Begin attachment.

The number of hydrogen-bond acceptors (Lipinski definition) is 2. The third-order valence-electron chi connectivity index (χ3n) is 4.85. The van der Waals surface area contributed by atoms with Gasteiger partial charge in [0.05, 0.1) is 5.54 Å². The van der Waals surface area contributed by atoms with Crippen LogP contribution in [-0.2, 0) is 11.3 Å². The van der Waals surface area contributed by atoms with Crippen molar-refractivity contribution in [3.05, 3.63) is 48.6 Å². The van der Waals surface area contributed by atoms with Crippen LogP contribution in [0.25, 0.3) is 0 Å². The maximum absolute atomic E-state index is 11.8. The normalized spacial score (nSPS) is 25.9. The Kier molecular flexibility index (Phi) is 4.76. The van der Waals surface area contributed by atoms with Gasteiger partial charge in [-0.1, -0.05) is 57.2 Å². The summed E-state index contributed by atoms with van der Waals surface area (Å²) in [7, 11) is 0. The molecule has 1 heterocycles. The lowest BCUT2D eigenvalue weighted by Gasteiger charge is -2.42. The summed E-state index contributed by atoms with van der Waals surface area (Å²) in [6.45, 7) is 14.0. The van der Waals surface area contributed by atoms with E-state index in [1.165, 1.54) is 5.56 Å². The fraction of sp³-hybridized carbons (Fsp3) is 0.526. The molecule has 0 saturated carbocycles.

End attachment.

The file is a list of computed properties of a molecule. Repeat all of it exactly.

The number of hydrogen-bond acceptors (Lipinski definition) is 2. The third-order valence-electron chi connectivity index (χ3n) is 4.85. The van der Waals surface area contributed by atoms with Gasteiger partial charge in [0.05, 0.1) is 5.54 Å². The van der Waals surface area contributed by atoms with Crippen LogP contribution in [-0.2, 0) is 11.3 Å². The van der Waals surface area contributed by atoms with Crippen molar-refractivity contribution in [3.05, 3.63) is 48.6 Å². The van der Waals surface area contributed by atoms with Crippen LogP contribution in [0.25, 0.3) is 0 Å². The maximum absolute atomic E-state index is 11.8. The normalized spacial score (nSPS) is 25.9. The Kier molecular flexibility index (Phi) is 4.76. The van der Waals surface area contributed by atoms with Gasteiger partial charge in [-0.1, -0.05) is 57.2 Å². The summed E-state index contributed by atoms with van der Waals surface area (Å²) in [7, 11) is 0. The molecule has 1 heterocycles. The lowest BCUT2D eigenvalue weighted by Gasteiger charge is -2.42. The summed E-state index contributed by atoms with van der Waals surface area (Å²) in [6.45, 7) is 14.0. The van der Waals surface area contributed by atoms with E-state index in [1.165, 1.54) is 5.56 Å². The fraction of sp³-hybridized carbons (Fsp3) is 0.526. The molecule has 0 saturated carbocycles.